Dear Scott,

When I think about outside influences on our marriage, I think of everything outside the two of us. We have had many outside influences, but if I had to identify two of the most significant so far, I would point to Children’s Hospital and the church in which you served as an elder.

ultrasoundWe met our first significant crisis as a couple in a dimly-lit room in the Emergency Department of Children’s. The words “heart defects” were very closely followed by, “This kind of thing is very difficult on relationships. It’s okay to get help.”

We learned how each other handles fear and uncertainty, and how crazy I get when I’m sleep deprived. The nights after her heart surgeries, we squeezed into a twin bed in the ICU sleep rooms just a few dozen yards from her room. You impressed me with your willingness to keep me company while I undertook the incredibly unsexy task of pumping breast milk every 3-4 hours (I think it’s nothing short of a miracle that you are still attracted to me after seeing that). We made charts so we could keep track of who gave which meds, and you cheered me on as I learned how to insert an NG tube into Elli’s nose and down into her stomach. Hardest of all, as the years went on we began to spend evenings discussing how to care for her when we were old and she was full-grown, and how to handle the end of her life.

It turns out that we wouldn’t need formal help until after she died.

The pressure of raising a child who needed frequent long stays at Children’s Hospital changed us. So did the pressure of taking on responsibilities at church. I have written before on how we shared the load, deferring to the one who had the most time or the strongest ability in a given area. We had learned how to work together under hospital pressure – learning foreign tasks, living in uncertainty, making life-or-death decisions. In the church, we learned how to work under a different kind of pressure – the kind that comes with working closely with different kinds of people, various degrees of expectations, and all the communication and coordination that working with people requires. We uncovered weaknesses in ourselves we didn’t know about before, like how deeply hurt and angry I get when you are misunderstood or falsely accused, and how difficult it is to bring yourself to confront someone who is already struggling.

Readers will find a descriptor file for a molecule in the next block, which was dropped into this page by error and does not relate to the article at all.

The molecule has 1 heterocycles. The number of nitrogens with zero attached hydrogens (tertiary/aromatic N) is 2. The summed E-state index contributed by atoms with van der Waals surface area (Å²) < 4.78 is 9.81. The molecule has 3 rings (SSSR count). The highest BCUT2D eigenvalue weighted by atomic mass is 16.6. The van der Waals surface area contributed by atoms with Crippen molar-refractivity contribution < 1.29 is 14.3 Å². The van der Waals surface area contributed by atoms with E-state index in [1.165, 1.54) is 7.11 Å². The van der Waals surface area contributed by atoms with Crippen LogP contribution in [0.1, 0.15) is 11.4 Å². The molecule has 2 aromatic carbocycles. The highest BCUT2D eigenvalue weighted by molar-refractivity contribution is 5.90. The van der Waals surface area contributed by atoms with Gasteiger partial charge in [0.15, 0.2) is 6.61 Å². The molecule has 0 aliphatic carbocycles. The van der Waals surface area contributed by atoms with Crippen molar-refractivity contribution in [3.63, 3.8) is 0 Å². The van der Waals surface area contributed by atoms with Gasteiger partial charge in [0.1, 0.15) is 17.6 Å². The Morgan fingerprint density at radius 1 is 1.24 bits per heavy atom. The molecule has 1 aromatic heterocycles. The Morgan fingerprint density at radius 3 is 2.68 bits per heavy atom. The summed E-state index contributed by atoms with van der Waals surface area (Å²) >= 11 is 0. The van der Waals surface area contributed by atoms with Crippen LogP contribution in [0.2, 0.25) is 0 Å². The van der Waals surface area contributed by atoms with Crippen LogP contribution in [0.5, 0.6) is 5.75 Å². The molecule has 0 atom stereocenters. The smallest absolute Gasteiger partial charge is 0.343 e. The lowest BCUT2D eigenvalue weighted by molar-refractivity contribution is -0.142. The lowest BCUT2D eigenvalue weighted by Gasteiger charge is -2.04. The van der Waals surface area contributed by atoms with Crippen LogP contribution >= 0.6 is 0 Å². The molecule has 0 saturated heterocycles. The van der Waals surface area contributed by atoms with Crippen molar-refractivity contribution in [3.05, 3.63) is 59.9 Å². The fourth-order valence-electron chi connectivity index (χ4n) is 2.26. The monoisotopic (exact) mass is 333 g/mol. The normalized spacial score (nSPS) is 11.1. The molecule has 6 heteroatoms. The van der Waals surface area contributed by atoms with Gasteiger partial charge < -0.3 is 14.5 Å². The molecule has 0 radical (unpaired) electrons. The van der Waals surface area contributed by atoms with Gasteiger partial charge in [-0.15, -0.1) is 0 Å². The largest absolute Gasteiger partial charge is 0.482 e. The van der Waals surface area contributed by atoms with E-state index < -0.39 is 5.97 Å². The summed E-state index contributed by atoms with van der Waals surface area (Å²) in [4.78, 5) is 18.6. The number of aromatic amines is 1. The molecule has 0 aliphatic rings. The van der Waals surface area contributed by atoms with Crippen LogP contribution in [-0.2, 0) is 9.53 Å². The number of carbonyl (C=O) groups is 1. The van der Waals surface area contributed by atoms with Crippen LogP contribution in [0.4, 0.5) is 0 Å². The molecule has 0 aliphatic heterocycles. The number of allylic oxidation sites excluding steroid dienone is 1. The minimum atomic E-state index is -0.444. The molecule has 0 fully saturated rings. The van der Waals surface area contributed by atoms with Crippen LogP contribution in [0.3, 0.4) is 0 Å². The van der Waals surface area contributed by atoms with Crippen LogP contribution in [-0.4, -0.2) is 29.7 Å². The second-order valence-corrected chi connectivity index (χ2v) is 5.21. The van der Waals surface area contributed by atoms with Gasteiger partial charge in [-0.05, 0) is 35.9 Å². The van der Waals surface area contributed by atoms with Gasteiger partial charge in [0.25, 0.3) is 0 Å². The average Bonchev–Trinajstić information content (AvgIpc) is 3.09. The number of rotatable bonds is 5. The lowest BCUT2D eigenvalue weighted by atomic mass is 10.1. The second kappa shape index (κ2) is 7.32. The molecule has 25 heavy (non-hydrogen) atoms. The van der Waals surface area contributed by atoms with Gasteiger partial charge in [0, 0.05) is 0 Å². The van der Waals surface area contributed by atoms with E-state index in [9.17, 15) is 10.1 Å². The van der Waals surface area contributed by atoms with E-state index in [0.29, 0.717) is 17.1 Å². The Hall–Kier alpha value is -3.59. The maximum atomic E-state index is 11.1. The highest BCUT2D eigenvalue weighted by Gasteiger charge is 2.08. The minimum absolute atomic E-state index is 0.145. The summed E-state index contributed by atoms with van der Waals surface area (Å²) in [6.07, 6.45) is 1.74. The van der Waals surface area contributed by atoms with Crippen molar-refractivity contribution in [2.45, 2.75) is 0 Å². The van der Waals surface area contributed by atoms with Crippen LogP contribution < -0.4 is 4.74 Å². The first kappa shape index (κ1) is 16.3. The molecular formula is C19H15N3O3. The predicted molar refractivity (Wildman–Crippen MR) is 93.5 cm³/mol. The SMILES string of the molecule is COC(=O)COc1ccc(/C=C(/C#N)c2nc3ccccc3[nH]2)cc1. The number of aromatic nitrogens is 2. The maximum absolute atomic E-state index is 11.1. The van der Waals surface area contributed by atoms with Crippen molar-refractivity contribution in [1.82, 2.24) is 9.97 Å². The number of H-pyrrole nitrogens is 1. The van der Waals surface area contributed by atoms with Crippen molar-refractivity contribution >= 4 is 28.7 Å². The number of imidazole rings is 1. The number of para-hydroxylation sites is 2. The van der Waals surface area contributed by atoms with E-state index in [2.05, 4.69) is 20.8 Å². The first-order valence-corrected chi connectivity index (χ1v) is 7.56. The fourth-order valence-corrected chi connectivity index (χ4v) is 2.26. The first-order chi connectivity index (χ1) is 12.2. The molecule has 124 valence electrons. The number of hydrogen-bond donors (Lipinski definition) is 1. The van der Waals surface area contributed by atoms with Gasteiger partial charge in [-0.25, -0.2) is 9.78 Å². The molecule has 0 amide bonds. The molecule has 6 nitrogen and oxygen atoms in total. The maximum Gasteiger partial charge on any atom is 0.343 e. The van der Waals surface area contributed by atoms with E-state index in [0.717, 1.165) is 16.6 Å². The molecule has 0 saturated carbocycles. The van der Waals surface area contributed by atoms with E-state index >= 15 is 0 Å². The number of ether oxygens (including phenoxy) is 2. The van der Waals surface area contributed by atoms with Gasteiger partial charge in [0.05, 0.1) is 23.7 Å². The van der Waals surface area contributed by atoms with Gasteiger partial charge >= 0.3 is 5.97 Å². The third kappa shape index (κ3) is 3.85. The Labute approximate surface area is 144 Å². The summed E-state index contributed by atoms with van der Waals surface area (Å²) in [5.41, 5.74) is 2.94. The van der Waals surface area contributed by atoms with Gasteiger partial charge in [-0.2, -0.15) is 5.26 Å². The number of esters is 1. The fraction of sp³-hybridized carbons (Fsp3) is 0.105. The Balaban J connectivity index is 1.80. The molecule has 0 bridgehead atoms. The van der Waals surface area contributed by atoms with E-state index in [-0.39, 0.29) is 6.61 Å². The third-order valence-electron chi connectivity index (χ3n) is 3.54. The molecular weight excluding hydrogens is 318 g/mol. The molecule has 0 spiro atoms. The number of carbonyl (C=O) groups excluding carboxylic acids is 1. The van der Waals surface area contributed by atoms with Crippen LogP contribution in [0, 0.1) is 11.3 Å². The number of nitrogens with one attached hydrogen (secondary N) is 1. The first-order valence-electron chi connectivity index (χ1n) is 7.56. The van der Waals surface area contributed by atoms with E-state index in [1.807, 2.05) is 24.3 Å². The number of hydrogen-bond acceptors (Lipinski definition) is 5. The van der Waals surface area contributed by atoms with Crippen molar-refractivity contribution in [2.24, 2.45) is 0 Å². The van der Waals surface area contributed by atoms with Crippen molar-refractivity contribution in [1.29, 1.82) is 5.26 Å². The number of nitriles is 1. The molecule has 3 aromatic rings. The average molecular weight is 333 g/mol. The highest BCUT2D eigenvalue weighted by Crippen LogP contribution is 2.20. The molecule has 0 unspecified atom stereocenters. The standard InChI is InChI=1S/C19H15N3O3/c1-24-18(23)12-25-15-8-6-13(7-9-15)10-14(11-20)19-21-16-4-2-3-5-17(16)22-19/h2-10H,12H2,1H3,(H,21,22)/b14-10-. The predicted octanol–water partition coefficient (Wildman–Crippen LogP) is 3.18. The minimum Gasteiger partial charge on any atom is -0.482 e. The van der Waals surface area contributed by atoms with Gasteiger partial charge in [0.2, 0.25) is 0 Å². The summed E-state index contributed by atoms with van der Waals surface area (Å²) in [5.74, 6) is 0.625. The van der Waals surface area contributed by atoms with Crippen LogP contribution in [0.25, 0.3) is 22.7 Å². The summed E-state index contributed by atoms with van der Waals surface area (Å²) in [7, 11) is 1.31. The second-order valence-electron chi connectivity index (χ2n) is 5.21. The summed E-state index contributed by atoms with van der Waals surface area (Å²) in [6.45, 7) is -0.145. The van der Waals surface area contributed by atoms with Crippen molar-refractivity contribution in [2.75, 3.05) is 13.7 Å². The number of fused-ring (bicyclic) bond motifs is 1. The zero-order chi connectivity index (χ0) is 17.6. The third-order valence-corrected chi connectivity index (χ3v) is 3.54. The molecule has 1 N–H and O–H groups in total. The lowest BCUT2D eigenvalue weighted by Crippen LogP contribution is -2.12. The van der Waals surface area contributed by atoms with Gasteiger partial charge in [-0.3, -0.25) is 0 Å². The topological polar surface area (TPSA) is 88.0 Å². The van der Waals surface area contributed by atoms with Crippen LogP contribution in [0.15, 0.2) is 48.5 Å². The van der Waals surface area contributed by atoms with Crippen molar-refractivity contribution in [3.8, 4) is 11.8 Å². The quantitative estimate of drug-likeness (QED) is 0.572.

Outside influences can’t change the core of who we are. But they bring who we are to light, in all its beauty or ugliness. Outside influences either soften hard edges and refine impurities away, or they scar and burn and shrivel. We’re a combination of all of this, with plenty of ugly, refinement, scars and softer edges, but I think we fit more tightly today than we did fourteen years ago. That’s one thing I can be thankful for in all of the heartache.

Love,

Joy

We’ve been sharing the real-life ups and downs of marriage in this weekly series in hopes that we can encourage one another to fight hard for our marriages. This week’s writing prompt was “On Outside Influences.” If you joined Scott, Seth, Amber, and I writing this week’s letters, link up at Amber’s place. We plan to take the month of May off from this series, but follow The RunaMuck on Facebook for updates because I suspect we’ll be writing letters again soon. What topics should we write on next?

What have outside influences done for your marriage?